Depression and arthritis link established

depression and arthritis

Scientists are always looking for links between conditions, as a way of understanding how and why they interact and establishing the cause and effect of different disorders. The results of an interesting new study have found hip arthritis is more prevalent in those suffering from depression – for many years it’s been thought that depression is a risk factor for those suffering from joint pain but now the suggestion is that the converse might be true.

What came first, chicken or the egg?

The challenge for scientists has always been establishing the order effect of these conditions. There has been a recognised overlap between these two conditions for many years, as both are prone to affect people as they get older. Arthritis causes symptoms such as pain and restricted mobility, and due to its degenerative nature, this can cause many sufferers to feel depressed.

However, researchers have recently published findings suggesting that those first suffering from depression are much more likely to develop arthritis. The research team, based at Dartmouth College in the US, revealed: “arthritis is more common among depressed patients than those who were not suffering from the mood disorder, suggesting that depression may be a risk factor for arthritis, too.”

The research team assessed data from almost 5,000 patients over the age of 50 and looked at those who were diagnosed as having mild, moderate and severe depression, and also a control group of those without. The links they found were conclusive, those with more severe depression had a direct correlation with the incidence of arthritis.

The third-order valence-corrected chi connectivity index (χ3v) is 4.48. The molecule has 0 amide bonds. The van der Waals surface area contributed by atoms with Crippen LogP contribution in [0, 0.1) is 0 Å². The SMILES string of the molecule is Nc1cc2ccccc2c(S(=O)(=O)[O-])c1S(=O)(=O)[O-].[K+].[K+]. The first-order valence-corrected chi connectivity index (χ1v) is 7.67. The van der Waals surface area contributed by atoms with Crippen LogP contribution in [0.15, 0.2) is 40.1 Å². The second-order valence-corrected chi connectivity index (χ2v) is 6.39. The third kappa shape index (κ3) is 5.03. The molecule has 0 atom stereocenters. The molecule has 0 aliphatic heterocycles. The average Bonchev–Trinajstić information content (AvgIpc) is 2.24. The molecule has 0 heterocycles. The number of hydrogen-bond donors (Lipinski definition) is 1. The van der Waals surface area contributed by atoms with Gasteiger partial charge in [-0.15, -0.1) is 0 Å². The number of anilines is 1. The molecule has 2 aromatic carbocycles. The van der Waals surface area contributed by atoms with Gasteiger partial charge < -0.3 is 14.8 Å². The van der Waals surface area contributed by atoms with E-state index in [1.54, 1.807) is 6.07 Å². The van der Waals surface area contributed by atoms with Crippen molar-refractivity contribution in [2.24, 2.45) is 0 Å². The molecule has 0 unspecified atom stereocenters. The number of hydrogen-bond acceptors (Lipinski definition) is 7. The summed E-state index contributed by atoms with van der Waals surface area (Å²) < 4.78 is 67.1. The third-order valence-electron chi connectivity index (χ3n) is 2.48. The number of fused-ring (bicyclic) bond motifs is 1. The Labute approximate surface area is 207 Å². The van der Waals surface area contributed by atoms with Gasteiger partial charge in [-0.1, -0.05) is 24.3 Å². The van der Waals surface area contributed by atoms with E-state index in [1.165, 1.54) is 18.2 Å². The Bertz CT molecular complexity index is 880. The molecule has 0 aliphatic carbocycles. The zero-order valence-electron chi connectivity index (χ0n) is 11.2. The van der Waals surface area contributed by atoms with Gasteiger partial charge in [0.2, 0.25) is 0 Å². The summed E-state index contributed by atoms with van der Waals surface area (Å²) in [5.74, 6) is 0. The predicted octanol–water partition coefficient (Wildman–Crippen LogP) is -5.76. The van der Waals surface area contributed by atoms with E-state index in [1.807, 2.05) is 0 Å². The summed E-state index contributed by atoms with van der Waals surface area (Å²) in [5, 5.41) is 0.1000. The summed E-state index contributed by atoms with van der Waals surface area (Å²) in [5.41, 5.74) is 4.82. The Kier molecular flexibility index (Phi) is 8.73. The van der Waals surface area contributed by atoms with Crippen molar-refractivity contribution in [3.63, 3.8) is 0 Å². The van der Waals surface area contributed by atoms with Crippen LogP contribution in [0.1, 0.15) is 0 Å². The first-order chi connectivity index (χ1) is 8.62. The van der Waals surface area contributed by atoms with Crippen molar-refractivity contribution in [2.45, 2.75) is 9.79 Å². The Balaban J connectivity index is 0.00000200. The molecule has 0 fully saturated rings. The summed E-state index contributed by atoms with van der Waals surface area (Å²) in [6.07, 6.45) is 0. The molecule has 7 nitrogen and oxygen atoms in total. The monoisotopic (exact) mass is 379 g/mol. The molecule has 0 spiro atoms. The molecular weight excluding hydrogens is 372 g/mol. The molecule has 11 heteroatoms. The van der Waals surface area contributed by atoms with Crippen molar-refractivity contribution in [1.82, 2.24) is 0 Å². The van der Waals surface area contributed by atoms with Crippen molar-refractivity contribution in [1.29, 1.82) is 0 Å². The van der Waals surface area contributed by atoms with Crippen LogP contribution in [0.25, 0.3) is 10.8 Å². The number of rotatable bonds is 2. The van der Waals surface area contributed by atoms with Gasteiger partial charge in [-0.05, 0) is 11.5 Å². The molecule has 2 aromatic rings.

The concern for medical practitioners is whether or not patients are receiving suitable care for both of these complaints in parallel, as many experts are concerned that the mental wellbeing of patients may be overlooked is favour of treating the physical symptoms associated with recovering from operations related to arthritis in hip joints.

Jessica Brookes, PhD, from the Geisel School of Medicine and Centres for Health and Aging comments “depression is highly prevalent yet one of the most undertreated and poorly understood psychosocial factors associated with arthritis, with nearly half of older adults with both chronic pain and depression receiving either inadequate or no mental health care.”

Interesting overlap between mind and body

The links between mental and physical conditions are fascinating and research into the connections between the two can enable scientists to learn much more about the body and mind and how they affect one another. “The more we learn about various diseases traditionally thought to ail the body and the mind, respectively, the more scientific study supports the notion that the two categories are not so separate.”

It has long since been recognised that your mindset can play a really important role in recovering from any illness, as a positive mental attitude and positive outlook can have a surprising effect on your overall wellbeing.

People who approach their recovery from operations such as total hip replacements with a positive attitude have been found to enjoy a quicker recovery period compared with those who adopt a more negative mindset. The Journal of Bone and Joint Surgery reports “it is well established that the emotional health of the patient influences the outcome of many common orthopaedic surgeries… Poor functional outcomes [of orthopaedic operations] have been correlated with poor emotional health, such as anxiety, depression, anxiety, poor coping skills and poor social support.”